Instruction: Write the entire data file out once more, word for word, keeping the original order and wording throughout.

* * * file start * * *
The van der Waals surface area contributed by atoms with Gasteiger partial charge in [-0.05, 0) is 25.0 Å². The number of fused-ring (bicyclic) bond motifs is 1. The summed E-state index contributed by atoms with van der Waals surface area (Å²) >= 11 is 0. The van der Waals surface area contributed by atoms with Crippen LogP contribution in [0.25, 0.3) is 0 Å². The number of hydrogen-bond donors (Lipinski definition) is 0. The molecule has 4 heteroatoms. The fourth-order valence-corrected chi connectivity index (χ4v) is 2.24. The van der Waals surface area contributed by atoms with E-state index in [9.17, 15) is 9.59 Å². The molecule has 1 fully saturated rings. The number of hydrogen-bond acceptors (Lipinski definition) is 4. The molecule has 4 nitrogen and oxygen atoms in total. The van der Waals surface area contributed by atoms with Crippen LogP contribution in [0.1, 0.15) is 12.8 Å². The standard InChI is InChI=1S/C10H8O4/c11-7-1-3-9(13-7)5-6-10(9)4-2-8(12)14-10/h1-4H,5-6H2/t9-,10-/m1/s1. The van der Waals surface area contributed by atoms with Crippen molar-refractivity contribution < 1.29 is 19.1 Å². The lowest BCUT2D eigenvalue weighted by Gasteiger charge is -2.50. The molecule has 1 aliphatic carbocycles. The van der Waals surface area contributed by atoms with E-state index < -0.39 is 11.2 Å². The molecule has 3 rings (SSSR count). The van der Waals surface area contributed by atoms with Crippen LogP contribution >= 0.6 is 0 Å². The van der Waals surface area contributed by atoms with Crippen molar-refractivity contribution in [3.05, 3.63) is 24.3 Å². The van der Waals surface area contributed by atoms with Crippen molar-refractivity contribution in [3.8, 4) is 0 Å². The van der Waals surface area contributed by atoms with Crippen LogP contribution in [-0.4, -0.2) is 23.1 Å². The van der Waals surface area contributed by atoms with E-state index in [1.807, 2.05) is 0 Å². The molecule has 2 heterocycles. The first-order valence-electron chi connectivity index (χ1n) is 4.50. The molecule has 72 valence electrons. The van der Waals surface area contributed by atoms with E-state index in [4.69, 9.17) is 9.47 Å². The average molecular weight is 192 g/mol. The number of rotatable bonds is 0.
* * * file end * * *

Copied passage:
The van der Waals surface area contributed by atoms with Gasteiger partial charge in [-0.05, 0) is 25.0 Å². The number of fused-ring (bicyclic) bond motifs is 1. The summed E-state index contributed by atoms with van der Waals surface area (Å²) >= 11 is 0. The van der Waals surface area contributed by atoms with Crippen LogP contribution in [0.25, 0.3) is 0 Å². The number of hydrogen-bond donors (Lipinski definition) is 0. The molecule has 4 heteroatoms. The fourth-order valence-corrected chi connectivity index (χ4v) is 2.24. The van der Waals surface area contributed by atoms with E-state index in [9.17, 15) is 9.59 Å². The molecule has 1 fully saturated rings. The number of hydrogen-bond acceptors (Lipinski definition) is 4. The molecule has 4 nitrogen and oxygen atoms in total. The van der Waals surface area contributed by atoms with Crippen LogP contribution in [0.1, 0.15) is 12.8 Å². The standard InChI is InChI=1S/C10H8O4/c11-7-1-3-9(13-7)5-6-10(9)4-2-8(12)14-10/h1-4H,5-6H2/t9-,10-/m1/s1. The van der Waals surface area contributed by atoms with Crippen molar-refractivity contribution < 1.29 is 19.1 Å². The lowest BCUT2D eigenvalue weighted by Gasteiger charge is -2.50. The molecule has 1 aliphatic carbocycles. The van der Waals surface area contributed by atoms with E-state index < -0.39 is 11.2 Å². The molecule has 3 rings (SSSR count). The van der Waals surface area contributed by atoms with Crippen LogP contribution >= 0.6 is 0 Å². The van der Waals surface area contributed by atoms with Crippen molar-refractivity contribution in [3.05, 3.63) is 24.3 Å². The van der Waals surface area contributed by atoms with Crippen molar-refractivity contribution in [3.8, 4) is 0 Å². The van der Waals surface area contributed by atoms with Crippen LogP contribution in [-0.4, -0.2) is 23.1 Å². The van der Waals surface area contributed by atoms with E-state index in [1.807, 2.05) is 0 Å². The molecule has 2 heterocycles. The first-order valence-electron chi connectivity index (χ1n) is 4.50. The molecule has 72 valence electrons. The van der Waals surface area contributed by atoms with E-state index in [4.69, 9.17) is 9.47 Å². The average molecular weight is 192 g/mol. The number of rotatable bonds is 0.